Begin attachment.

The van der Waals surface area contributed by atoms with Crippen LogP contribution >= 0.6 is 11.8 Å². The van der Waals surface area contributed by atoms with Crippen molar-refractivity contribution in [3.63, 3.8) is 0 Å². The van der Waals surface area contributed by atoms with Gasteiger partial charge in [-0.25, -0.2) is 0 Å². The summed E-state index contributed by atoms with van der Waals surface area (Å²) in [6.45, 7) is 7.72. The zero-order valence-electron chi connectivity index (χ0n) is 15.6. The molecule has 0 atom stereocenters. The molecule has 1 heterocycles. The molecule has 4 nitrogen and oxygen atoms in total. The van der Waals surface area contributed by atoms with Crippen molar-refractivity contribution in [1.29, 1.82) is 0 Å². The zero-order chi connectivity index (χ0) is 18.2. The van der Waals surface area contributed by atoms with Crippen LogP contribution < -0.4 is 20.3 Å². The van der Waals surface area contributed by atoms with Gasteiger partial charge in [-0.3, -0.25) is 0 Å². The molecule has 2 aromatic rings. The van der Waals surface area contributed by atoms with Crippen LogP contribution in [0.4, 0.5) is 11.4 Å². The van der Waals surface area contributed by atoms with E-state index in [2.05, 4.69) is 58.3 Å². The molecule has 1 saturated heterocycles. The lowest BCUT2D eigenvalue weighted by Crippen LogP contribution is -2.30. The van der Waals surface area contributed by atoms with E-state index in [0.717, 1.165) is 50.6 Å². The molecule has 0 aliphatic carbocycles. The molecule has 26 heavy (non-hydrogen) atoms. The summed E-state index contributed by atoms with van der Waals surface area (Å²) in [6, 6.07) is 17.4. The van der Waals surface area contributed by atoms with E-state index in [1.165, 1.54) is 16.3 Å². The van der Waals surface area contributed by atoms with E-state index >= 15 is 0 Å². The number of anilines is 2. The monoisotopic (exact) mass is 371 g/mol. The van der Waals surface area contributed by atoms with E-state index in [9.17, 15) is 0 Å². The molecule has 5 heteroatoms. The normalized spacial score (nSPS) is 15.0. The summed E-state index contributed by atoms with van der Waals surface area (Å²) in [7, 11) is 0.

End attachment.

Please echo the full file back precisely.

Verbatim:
The van der Waals surface area contributed by atoms with Crippen LogP contribution >= 0.6 is 11.8 Å². The van der Waals surface area contributed by atoms with Crippen molar-refractivity contribution in [3.63, 3.8) is 0 Å². The van der Waals surface area contributed by atoms with Gasteiger partial charge in [-0.25, -0.2) is 0 Å². The summed E-state index contributed by atoms with van der Waals surface area (Å²) in [6.45, 7) is 7.72. The zero-order valence-electron chi connectivity index (χ0n) is 15.6. The molecule has 0 atom stereocenters. The molecule has 1 heterocycles. The molecule has 4 nitrogen and oxygen atoms in total. The van der Waals surface area contributed by atoms with Crippen molar-refractivity contribution in [1.29, 1.82) is 0 Å². The zero-order chi connectivity index (χ0) is 18.2. The van der Waals surface area contributed by atoms with Crippen LogP contribution < -0.4 is 20.3 Å². The van der Waals surface area contributed by atoms with Gasteiger partial charge in [-0.3, -0.25) is 0 Å². The molecule has 2 aromatic rings. The van der Waals surface area contributed by atoms with Crippen LogP contribution in [0.4, 0.5) is 11.4 Å². The van der Waals surface area contributed by atoms with E-state index in [2.05, 4.69) is 58.3 Å². The molecule has 1 saturated heterocycles. The lowest BCUT2D eigenvalue weighted by Crippen LogP contribution is -2.30. The van der Waals surface area contributed by atoms with E-state index in [0.717, 1.165) is 50.6 Å². The molecule has 0 aliphatic carbocycles. The molecule has 26 heavy (non-hydrogen) atoms. The summed E-state index contributed by atoms with van der Waals surface area (Å²) in [6, 6.07) is 17.4. The van der Waals surface area contributed by atoms with E-state index in [1.165, 1.54) is 16.3 Å². The van der Waals surface area contributed by atoms with E-state index >= 15 is 0 Å². The number of anilines is 2. The monoisotopic (exact) mass is 371 g/mol. The van der Waals surface area contributed by atoms with E-state index in [9.17, 15) is 0 Å². The molecule has 5 heteroatoms. The normalized spacial score (nSPS) is 15.0. The summed E-state index contributed by atoms with van der Waals surface area (Å²) in [7, 11) is 0.